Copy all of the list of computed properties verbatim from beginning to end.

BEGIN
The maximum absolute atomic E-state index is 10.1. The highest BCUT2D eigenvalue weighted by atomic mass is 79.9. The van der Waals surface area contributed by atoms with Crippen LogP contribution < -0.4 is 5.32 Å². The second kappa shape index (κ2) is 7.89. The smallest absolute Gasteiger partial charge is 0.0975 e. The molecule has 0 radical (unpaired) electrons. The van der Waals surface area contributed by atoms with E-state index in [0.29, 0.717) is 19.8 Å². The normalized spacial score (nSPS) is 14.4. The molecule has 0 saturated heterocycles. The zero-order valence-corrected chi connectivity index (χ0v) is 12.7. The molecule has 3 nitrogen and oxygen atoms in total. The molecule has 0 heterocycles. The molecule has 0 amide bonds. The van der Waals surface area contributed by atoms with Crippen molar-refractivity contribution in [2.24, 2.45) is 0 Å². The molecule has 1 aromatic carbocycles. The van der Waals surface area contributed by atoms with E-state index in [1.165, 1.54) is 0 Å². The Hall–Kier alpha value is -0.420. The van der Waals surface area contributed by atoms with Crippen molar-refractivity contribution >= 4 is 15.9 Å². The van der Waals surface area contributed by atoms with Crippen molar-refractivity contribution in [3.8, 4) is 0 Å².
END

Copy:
The maximum absolute atomic E-state index is 10.1. The highest BCUT2D eigenvalue weighted by atomic mass is 79.9. The van der Waals surface area contributed by atoms with Crippen LogP contribution < -0.4 is 5.32 Å². The second kappa shape index (κ2) is 7.89. The smallest absolute Gasteiger partial charge is 0.0975 e. The molecule has 0 radical (unpaired) electrons. The van der Waals surface area contributed by atoms with E-state index in [0.29, 0.717) is 19.8 Å². The normalized spacial score (nSPS) is 14.4. The molecule has 0 saturated heterocycles. The zero-order valence-corrected chi connectivity index (χ0v) is 12.7. The molecule has 3 nitrogen and oxygen atoms in total. The molecule has 0 heterocycles. The molecule has 0 amide bonds. The van der Waals surface area contributed by atoms with Crippen molar-refractivity contribution in [2.24, 2.45) is 0 Å². The molecule has 1 aromatic carbocycles. The van der Waals surface area contributed by atoms with E-state index in [1.165, 1.54) is 0 Å². The Hall–Kier alpha value is -0.420. The van der Waals surface area contributed by atoms with Crippen molar-refractivity contribution >= 4 is 15.9 Å². The van der Waals surface area contributed by atoms with Crippen molar-refractivity contribution in [3.8, 4) is 0 Å².